A rapid decline in the number of immigration tribunal judges could herald a crisis, despite the government’s insistence that there is sufficient capacity to deal with a growing backlog of work.

Government figures show that in 2012 there were 347 fee-paid and 132 salaried judges in the first-tier tribunal. In 2016 there were only 242 fee-paid and 77 salaried. In the upper tribunal, a headcount of 40 fee-paid and 42 salaried judges in 2012 declined to 35 fee-paid and 42 salaried last year.

Official figures show there were 62,903 outstanding cases in the first-tier tribunal at the end of the third quarter last year, up 20% on the same period in 2015. The age of a case at disposal was 48 weeks between July and September 2016, 15 weeks longer than the same period in 2015.

Justice minister Sir Oliver Heald said the ministry was doing everything it can ‘to avoid unnecessary delay’ in the immigration and asylum tribunal.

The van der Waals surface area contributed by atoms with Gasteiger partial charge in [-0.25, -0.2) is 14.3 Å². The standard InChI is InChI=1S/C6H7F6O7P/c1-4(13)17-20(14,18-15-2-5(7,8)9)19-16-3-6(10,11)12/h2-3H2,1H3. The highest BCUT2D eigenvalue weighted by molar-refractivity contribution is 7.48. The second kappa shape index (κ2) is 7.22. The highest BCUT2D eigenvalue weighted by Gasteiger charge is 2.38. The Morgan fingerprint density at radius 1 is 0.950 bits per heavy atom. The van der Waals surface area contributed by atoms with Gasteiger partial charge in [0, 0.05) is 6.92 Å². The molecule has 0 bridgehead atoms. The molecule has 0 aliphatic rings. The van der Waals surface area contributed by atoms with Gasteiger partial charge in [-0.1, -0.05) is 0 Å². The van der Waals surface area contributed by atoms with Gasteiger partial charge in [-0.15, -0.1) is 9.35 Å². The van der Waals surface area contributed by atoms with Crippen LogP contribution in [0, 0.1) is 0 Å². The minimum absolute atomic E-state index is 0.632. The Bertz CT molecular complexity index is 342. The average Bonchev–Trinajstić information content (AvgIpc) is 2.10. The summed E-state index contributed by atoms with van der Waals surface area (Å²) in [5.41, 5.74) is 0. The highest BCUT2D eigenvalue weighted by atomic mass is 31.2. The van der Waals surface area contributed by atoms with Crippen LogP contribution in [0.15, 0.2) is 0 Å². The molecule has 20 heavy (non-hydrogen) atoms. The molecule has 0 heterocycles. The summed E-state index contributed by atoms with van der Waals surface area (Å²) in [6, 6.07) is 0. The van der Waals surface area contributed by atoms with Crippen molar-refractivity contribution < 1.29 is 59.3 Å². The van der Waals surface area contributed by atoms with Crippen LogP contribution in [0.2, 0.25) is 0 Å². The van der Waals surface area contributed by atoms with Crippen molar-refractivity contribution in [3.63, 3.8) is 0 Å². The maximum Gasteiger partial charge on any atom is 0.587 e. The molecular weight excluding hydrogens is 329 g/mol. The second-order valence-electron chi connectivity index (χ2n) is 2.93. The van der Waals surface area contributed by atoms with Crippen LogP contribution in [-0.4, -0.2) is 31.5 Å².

Responding to a parliamentary question by Keith Vaz, MP for Leicester East, Heald said the government has provided an additional 4,950 tribunal sitting days for this financial year to ensure current caseloads do not increase. ‘We are keeping performance under close review and are confident there is sufficient capacity to deal with the number of appeals we expect to receive,’ he added.

However, solicitor Christopher Cole, a member of the Law Society’s immigration law committee, highlighted problems experienced by practitioners over the past six to 12 months due to a lack of judges.

Cole, partner and head of immigration at Rotherham firm Parker Rhodes Hickmotts, said: ‘The most common and frustrating issue has been the late adjourning of hearings due to a lack of judiciary. Delays in the first-tier tribunal (immigration and asylum chamber) have been pretty extreme over the last 18 months or so.’

The resident judge in the first-tier tribunal receives a salary of £133,506. Fee-paid immigration judges in the first-tier tribunal are paid £486.82 per day or £505 including a London weighting fee. Other members are paid £276.74. In the upper tribunal, fee-paid judges receive £606.85.

According to a judicial attitudes survey published this month, a quarter of first-tier tribunal judges thought their case workload over the past 12 months was ‘too high’.